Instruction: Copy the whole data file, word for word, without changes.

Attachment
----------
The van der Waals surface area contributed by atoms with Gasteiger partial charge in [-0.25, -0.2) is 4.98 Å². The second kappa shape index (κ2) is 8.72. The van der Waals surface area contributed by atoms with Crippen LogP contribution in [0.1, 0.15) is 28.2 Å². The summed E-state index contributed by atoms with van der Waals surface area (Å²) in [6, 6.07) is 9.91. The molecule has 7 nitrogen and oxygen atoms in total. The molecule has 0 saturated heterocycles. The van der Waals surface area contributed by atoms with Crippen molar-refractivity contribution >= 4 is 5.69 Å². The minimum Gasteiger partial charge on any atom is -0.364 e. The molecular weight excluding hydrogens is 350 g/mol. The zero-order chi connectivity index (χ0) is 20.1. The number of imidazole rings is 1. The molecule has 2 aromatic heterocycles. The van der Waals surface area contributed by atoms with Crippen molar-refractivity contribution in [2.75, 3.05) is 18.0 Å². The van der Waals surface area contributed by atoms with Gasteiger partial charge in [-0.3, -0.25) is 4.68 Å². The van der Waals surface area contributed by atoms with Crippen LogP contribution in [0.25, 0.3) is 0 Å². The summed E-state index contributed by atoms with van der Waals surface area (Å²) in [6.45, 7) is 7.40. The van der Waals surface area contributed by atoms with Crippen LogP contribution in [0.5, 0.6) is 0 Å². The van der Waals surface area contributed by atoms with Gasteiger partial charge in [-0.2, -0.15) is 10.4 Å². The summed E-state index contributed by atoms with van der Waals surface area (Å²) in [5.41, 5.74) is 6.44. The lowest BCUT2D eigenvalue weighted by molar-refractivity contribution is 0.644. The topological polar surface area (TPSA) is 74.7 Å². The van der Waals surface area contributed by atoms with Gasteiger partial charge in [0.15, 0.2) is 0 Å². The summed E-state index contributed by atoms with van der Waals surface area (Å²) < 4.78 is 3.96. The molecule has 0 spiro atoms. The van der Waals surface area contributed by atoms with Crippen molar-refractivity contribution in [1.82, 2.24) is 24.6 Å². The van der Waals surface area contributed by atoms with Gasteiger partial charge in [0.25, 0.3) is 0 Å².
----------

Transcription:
The van der Waals surface area contributed by atoms with Gasteiger partial charge in [-0.25, -0.2) is 4.98 Å². The second kappa shape index (κ2) is 8.72. The van der Waals surface area contributed by atoms with Crippen LogP contribution in [0.1, 0.15) is 28.2 Å². The summed E-state index contributed by atoms with van der Waals surface area (Å²) in [6, 6.07) is 9.91. The molecule has 7 nitrogen and oxygen atoms in total. The molecule has 0 saturated heterocycles. The van der Waals surface area contributed by atoms with Crippen molar-refractivity contribution >= 4 is 5.69 Å². The minimum Gasteiger partial charge on any atom is -0.364 e. The molecular weight excluding hydrogens is 350 g/mol. The zero-order chi connectivity index (χ0) is 20.1. The number of imidazole rings is 1. The molecule has 2 aromatic heterocycles. The van der Waals surface area contributed by atoms with Crippen molar-refractivity contribution in [2.75, 3.05) is 18.0 Å². The van der Waals surface area contributed by atoms with Gasteiger partial charge in [-0.3, -0.25) is 4.68 Å². The van der Waals surface area contributed by atoms with Crippen LogP contribution in [0.25, 0.3) is 0 Å². The summed E-state index contributed by atoms with van der Waals surface area (Å²) in [6.45, 7) is 7.40. The van der Waals surface area contributed by atoms with Crippen LogP contribution in [0.5, 0.6) is 0 Å². The van der Waals surface area contributed by atoms with Gasteiger partial charge in [-0.2, -0.15) is 10.4 Å². The summed E-state index contributed by atoms with van der Waals surface area (Å²) in [5.41, 5.74) is 6.44. The lowest BCUT2D eigenvalue weighted by molar-refractivity contribution is 0.644. The topological polar surface area (TPSA) is 74.7 Å². The van der Waals surface area contributed by atoms with Gasteiger partial charge in [0.15, 0.2) is 0 Å². The summed E-state index contributed by atoms with van der Waals surface area (Å²) < 4.78 is 3.96. The molecule has 0 spiro atoms. The van der Waals surface area contributed by atoms with Crippen molar-refractivity contribution in [1.82, 2.24) is 24.6 Å². The van der Waals surface area contributed by atoms with Gasteiger partial charge in [0.25, 0.3) is 0 Å².